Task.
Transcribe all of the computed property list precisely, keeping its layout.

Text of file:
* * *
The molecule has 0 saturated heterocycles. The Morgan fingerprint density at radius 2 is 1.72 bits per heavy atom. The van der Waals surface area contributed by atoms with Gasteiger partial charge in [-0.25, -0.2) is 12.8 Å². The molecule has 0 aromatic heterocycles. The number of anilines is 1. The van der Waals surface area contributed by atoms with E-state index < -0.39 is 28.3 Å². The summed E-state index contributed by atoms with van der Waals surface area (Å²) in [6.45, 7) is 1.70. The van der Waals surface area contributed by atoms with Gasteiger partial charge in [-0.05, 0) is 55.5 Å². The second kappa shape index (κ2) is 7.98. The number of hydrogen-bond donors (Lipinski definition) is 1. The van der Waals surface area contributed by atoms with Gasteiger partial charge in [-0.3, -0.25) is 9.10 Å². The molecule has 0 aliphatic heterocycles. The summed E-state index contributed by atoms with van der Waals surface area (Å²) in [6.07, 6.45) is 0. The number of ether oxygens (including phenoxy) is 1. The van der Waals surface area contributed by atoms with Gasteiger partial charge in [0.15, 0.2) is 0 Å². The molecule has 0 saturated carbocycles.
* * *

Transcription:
The molecule has 0 saturated heterocycles. The Morgan fingerprint density at radius 2 is 1.72 bits per heavy atom. The van der Waals surface area contributed by atoms with Gasteiger partial charge in [-0.25, -0.2) is 12.8 Å². The molecule has 0 aromatic heterocycles. The number of anilines is 1. The van der Waals surface area contributed by atoms with E-state index < -0.39 is 28.3 Å². The summed E-state index contributed by atoms with van der Waals surface area (Å²) in [6.45, 7) is 1.70. The van der Waals surface area contributed by atoms with Gasteiger partial charge in [-0.05, 0) is 55.5 Å². The second kappa shape index (κ2) is 7.98. The number of hydrogen-bond donors (Lipinski definition) is 1. The van der Waals surface area contributed by atoms with Gasteiger partial charge in [-0.3, -0.25) is 9.10 Å². The molecule has 0 aliphatic heterocycles. The summed E-state index contributed by atoms with van der Waals surface area (Å²) in [6.07, 6.45) is 0. The number of ether oxygens (including phenoxy) is 1. The van der Waals surface area contributed by atoms with Gasteiger partial charge in [0.15, 0.2) is 0 Å². The molecule has 0 saturated carbocycles.